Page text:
1887

Abstract

is an opportunistic Gram-negative pathogen capable of acutely infecting or persistently colonizing susceptible hosts. colonizes surfaces by either biofilm formation or swarming motility. The choice of behaviour is influenced by the physical properties of the surface and specific nutrient availability, and subject to regulatory networks that also govern type 2 and type 3 protein secretion. Biofilm formation by clinical isolates has been well-studied. However, the swarming behaviour of human isolates has not been extensively analysed. We collected isolates from 237 hospitalized patients without cystic fibrosis and analysed motility and secretion phenotypes of each isolate. We found biofilm formation and swarming to be negatively associated, while swarming was positively associated with the secretion of both proteases and type 3 exoenzymes. Most isolates were capable of type 3 secretion and biofilm formation, even though these traits are considered to favour distinct modes of pathogenesis. Our data demonstrate that while clinical isolates display diverse motility, biofilm and secretion phenotypes, many of the predicted relationships between swarming motility and other phenotypes observed in laboratory strains also hold true for bacteria isolated from human patients.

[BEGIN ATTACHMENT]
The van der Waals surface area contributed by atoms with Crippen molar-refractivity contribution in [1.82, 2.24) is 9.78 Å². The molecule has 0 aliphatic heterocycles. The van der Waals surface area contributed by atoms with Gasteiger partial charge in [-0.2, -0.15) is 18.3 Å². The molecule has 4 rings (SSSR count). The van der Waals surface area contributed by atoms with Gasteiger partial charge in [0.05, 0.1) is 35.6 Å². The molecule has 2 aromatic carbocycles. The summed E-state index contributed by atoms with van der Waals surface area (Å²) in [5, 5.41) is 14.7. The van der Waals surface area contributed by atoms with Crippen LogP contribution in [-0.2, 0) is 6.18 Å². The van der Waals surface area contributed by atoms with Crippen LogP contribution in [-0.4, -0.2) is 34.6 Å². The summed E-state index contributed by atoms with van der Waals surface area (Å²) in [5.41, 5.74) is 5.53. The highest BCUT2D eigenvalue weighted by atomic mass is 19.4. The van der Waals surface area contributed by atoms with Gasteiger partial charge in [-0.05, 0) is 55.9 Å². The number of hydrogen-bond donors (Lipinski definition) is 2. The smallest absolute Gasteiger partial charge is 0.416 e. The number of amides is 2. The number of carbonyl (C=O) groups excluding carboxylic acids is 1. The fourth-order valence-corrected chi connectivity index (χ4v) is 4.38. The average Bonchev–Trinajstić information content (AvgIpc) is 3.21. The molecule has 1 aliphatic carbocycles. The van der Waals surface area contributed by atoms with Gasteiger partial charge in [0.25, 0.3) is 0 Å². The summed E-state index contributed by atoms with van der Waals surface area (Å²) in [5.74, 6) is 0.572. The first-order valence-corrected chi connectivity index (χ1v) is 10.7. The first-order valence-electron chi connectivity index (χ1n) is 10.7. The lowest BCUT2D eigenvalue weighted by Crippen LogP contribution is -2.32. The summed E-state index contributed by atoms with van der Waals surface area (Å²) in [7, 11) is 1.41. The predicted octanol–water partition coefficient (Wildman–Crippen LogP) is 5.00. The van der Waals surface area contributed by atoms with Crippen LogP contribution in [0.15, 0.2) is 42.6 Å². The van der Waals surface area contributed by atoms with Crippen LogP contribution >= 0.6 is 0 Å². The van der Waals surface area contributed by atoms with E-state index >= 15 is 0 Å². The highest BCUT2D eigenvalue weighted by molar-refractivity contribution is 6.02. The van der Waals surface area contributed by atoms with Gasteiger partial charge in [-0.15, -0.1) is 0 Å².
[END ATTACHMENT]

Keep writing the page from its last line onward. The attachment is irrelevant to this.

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2010-05-01
2019-10-21
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